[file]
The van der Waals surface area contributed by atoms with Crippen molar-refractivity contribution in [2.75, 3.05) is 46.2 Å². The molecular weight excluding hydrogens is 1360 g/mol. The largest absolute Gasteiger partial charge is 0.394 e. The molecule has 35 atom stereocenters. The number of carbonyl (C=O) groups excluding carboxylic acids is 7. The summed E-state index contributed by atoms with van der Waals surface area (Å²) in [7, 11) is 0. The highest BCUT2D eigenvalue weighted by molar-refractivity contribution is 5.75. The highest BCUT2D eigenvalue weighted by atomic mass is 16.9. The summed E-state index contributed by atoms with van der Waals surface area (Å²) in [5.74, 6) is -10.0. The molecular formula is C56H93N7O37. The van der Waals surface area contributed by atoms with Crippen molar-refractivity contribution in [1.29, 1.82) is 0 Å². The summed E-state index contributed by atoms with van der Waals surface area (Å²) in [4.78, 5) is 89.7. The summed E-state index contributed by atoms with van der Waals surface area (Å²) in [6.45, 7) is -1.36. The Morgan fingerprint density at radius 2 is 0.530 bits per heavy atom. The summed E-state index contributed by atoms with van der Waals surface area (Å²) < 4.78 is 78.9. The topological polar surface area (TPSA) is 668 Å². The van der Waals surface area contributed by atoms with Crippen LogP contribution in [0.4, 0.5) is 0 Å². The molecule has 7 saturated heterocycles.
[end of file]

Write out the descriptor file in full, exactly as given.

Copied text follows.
The van der Waals surface area contributed by atoms with Crippen molar-refractivity contribution in [2.75, 3.05) is 46.2 Å². The molecular weight excluding hydrogens is 1360 g/mol. The largest absolute Gasteiger partial charge is 0.394 e. The molecule has 35 atom stereocenters. The number of carbonyl (C=O) groups excluding carboxylic acids is 7. The summed E-state index contributed by atoms with van der Waals surface area (Å²) in [7, 11) is 0. The highest BCUT2D eigenvalue weighted by molar-refractivity contribution is 5.75. The highest BCUT2D eigenvalue weighted by atomic mass is 16.9. The summed E-state index contributed by atoms with van der Waals surface area (Å²) in [5.74, 6) is -10.0. The molecular formula is C56H93N7O37. The van der Waals surface area contributed by atoms with Crippen molar-refractivity contribution in [1.29, 1.82) is 0 Å². The summed E-state index contributed by atoms with van der Waals surface area (Å²) in [4.78, 5) is 89.7. The summed E-state index contributed by atoms with van der Waals surface area (Å²) in [6.45, 7) is -1.36. The Morgan fingerprint density at radius 2 is 0.530 bits per heavy atom. The summed E-state index contributed by atoms with van der Waals surface area (Å²) < 4.78 is 78.9. The topological polar surface area (TPSA) is 668 Å². The van der Waals surface area contributed by atoms with Crippen LogP contribution in [0.4, 0.5) is 0 Å². The molecule has 7 saturated heterocycles.